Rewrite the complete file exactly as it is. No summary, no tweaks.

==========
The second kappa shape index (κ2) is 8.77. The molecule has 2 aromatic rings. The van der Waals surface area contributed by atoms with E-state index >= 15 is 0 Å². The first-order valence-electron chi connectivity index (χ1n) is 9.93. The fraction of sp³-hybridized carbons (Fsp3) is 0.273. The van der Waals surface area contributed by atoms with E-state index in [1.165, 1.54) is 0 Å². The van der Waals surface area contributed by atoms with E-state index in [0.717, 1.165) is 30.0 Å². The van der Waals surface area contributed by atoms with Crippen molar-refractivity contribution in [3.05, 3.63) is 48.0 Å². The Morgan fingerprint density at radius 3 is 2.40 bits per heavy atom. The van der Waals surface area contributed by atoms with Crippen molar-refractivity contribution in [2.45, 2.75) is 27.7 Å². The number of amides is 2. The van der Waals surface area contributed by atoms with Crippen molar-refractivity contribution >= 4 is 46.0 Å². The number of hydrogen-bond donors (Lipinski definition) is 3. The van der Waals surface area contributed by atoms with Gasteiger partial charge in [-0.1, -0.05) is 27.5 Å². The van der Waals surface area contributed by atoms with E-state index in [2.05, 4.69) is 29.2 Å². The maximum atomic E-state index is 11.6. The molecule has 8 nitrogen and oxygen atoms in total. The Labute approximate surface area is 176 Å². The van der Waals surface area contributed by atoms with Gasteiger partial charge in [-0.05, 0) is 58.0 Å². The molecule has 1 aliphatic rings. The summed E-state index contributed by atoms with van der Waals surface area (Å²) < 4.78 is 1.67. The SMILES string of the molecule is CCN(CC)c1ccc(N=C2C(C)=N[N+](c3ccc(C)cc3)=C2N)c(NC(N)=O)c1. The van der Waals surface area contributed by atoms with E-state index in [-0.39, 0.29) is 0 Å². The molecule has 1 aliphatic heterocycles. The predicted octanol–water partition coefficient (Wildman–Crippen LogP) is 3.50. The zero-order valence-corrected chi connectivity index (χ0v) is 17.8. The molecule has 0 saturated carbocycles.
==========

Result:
The second kappa shape index (κ2) is 8.77. The molecule has 2 aromatic rings. The van der Waals surface area contributed by atoms with E-state index >= 15 is 0 Å². The first-order valence-electron chi connectivity index (χ1n) is 9.93. The fraction of sp³-hybridized carbons (Fsp3) is 0.273. The van der Waals surface area contributed by atoms with E-state index in [1.165, 1.54) is 0 Å². The van der Waals surface area contributed by atoms with E-state index in [0.717, 1.165) is 30.0 Å². The van der Waals surface area contributed by atoms with Crippen molar-refractivity contribution in [3.05, 3.63) is 48.0 Å². The Morgan fingerprint density at radius 3 is 2.40 bits per heavy atom. The van der Waals surface area contributed by atoms with Crippen molar-refractivity contribution in [2.45, 2.75) is 27.7 Å². The number of amides is 2. The van der Waals surface area contributed by atoms with Crippen molar-refractivity contribution >= 4 is 46.0 Å². The number of hydrogen-bond donors (Lipinski definition) is 3. The van der Waals surface area contributed by atoms with Gasteiger partial charge in [-0.1, -0.05) is 27.5 Å². The van der Waals surface area contributed by atoms with E-state index in [2.05, 4.69) is 29.2 Å². The maximum atomic E-state index is 11.6. The molecule has 8 nitrogen and oxygen atoms in total. The Labute approximate surface area is 176 Å². The van der Waals surface area contributed by atoms with Gasteiger partial charge in [-0.05, 0) is 58.0 Å². The molecule has 1 aliphatic rings. The summed E-state index contributed by atoms with van der Waals surface area (Å²) < 4.78 is 1.67. The SMILES string of the molecule is CCN(CC)c1ccc(N=C2C(C)=N[N+](c3ccc(C)cc3)=C2N)c(NC(N)=O)c1. The van der Waals surface area contributed by atoms with E-state index in [-0.39, 0.29) is 0 Å². The molecule has 1 aliphatic heterocycles. The predicted octanol–water partition coefficient (Wildman–Crippen LogP) is 3.50. The zero-order valence-corrected chi connectivity index (χ0v) is 17.8. The molecule has 0 saturated carbocycles.